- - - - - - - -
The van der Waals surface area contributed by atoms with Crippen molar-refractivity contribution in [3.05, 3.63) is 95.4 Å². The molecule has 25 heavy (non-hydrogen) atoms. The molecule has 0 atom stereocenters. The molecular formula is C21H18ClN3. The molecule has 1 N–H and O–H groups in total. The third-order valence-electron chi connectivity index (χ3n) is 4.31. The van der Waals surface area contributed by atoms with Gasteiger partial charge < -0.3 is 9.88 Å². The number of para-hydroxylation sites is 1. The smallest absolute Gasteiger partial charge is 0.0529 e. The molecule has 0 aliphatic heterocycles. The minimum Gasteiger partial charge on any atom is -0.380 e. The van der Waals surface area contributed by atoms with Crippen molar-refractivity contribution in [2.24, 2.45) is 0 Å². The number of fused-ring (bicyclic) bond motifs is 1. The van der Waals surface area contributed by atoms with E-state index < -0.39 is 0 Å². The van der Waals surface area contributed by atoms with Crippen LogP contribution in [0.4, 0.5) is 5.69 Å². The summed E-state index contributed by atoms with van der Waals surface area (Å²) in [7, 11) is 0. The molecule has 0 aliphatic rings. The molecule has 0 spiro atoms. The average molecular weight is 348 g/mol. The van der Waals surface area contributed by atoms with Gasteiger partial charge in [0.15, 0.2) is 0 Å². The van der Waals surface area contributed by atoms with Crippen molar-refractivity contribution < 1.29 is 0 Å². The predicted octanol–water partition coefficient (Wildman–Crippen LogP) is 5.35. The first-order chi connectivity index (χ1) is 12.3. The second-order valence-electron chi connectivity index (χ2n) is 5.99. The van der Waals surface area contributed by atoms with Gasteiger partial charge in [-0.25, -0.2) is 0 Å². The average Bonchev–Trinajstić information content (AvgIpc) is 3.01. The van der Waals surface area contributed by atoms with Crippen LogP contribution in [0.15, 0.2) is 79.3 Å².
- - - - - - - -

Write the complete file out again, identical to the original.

The van der Waals surface area contributed by atoms with Crippen molar-refractivity contribution in [3.05, 3.63) is 95.4 Å². The molecule has 25 heavy (non-hydrogen) atoms. The molecule has 0 atom stereocenters. The molecular formula is C21H18ClN3. The molecule has 1 N–H and O–H groups in total. The third-order valence-electron chi connectivity index (χ3n) is 4.31. The van der Waals surface area contributed by atoms with Gasteiger partial charge < -0.3 is 9.88 Å². The number of para-hydroxylation sites is 1. The smallest absolute Gasteiger partial charge is 0.0529 e. The molecule has 0 aliphatic heterocycles. The minimum Gasteiger partial charge on any atom is -0.380 e. The van der Waals surface area contributed by atoms with Crippen molar-refractivity contribution in [2.24, 2.45) is 0 Å². The number of fused-ring (bicyclic) bond motifs is 1. The van der Waals surface area contributed by atoms with E-state index < -0.39 is 0 Å². The van der Waals surface area contributed by atoms with Crippen LogP contribution in [0.4, 0.5) is 5.69 Å². The summed E-state index contributed by atoms with van der Waals surface area (Å²) in [7, 11) is 0. The molecule has 0 aliphatic rings. The molecule has 0 spiro atoms. The average molecular weight is 348 g/mol. The van der Waals surface area contributed by atoms with Gasteiger partial charge in [0.15, 0.2) is 0 Å². The van der Waals surface area contributed by atoms with Crippen molar-refractivity contribution < 1.29 is 0 Å². The predicted octanol–water partition coefficient (Wildman–Crippen LogP) is 5.35. The first-order chi connectivity index (χ1) is 12.3. The second-order valence-electron chi connectivity index (χ2n) is 5.99. The van der Waals surface area contributed by atoms with Gasteiger partial charge in [-0.25, -0.2) is 0 Å². The average Bonchev–Trinajstić information content (AvgIpc) is 3.01. The van der Waals surface area contributed by atoms with Crippen LogP contribution in [0.15, 0.2) is 79.3 Å².